The CLL Research Consortium (CRC) is multi-institutional program, investigating the biologic basis of CLL and novel biologic and pharmacologic treatments for this disease, which enables CRC investigators to function beyond the capacities of any single member. It provides for uniform, high-volume sample accrual to a sophisticated national tissue bank, secured on-line information systems, and an infrastructure that facilitates the research on novel therapies and the evaluation of clinical-laboratory relationships that improve clinical staging and/or that assist in the early assessment of response to novel therapies. The CRC has six major projects. Project 1 investigates the genetic basis for CLL and the development of novel probes that can translate genetic discoveries into the clinic. Project 2 investigates the leukemia cell expression of proteins that regulate susceptibility to apoptosis and novel compounds that can interfere with their biochemical function. Project 3 examines for leukemia-associated antigens and novel techniques for active immunotherapy of this disease, including gene therapy. Project 4 examines the mechanism(s) accounting for ineffective T cell mediated immune response against putative leukemia-cell antigens and evaluates for specific T cell defects that can interfere with development of effective anti-tumor cellular immune responses. Project 5 focuses on promising anticancer agents for phase l/ll testing in patients with CLL and examines the activity of these agents acting alone or in mechanism-based combinations. Project 6 is a new project that examines the pharmacology of promising new agents for treatment of this disease. The CRC has 4 cores: The administrative core coordinates research investigations, oversees the generation and maintenance of the clinical and laboratory databases and information systems, and facilitates information and data exchange between program participants. The Biostatistics Core assists investigators in the design and interpretation of basic and clinical research. The Tissue Core is responsible for tissue banking, sample trafficking, and leukemia-sample laboratory testing and sample-validation. The Clinical Core helps develop, implement, execute, monitor, and analyze CRC clinical trials.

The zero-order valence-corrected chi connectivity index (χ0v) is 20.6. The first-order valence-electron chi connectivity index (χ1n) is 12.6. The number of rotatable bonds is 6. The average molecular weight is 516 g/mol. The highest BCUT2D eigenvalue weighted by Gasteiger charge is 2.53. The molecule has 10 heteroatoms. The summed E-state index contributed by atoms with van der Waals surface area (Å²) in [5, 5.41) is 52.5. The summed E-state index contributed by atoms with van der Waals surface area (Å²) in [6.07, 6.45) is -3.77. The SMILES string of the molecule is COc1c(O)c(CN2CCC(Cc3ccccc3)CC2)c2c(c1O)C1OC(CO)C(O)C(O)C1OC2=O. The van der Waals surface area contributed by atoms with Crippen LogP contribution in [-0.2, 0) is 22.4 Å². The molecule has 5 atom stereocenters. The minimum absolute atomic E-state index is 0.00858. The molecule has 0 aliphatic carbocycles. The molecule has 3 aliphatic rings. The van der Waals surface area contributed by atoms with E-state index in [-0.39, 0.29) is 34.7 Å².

National Institute of Health (NIH)
National Cancer Institute (NCI)
Research Program Projects (P01)
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Study Section
Subcommittee G - Education (NCI)
Program Officer
Wu, Roy S
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University of California San Diego
Internal Medicine/Medicine
Schools of Medicine
La Jolla
United States
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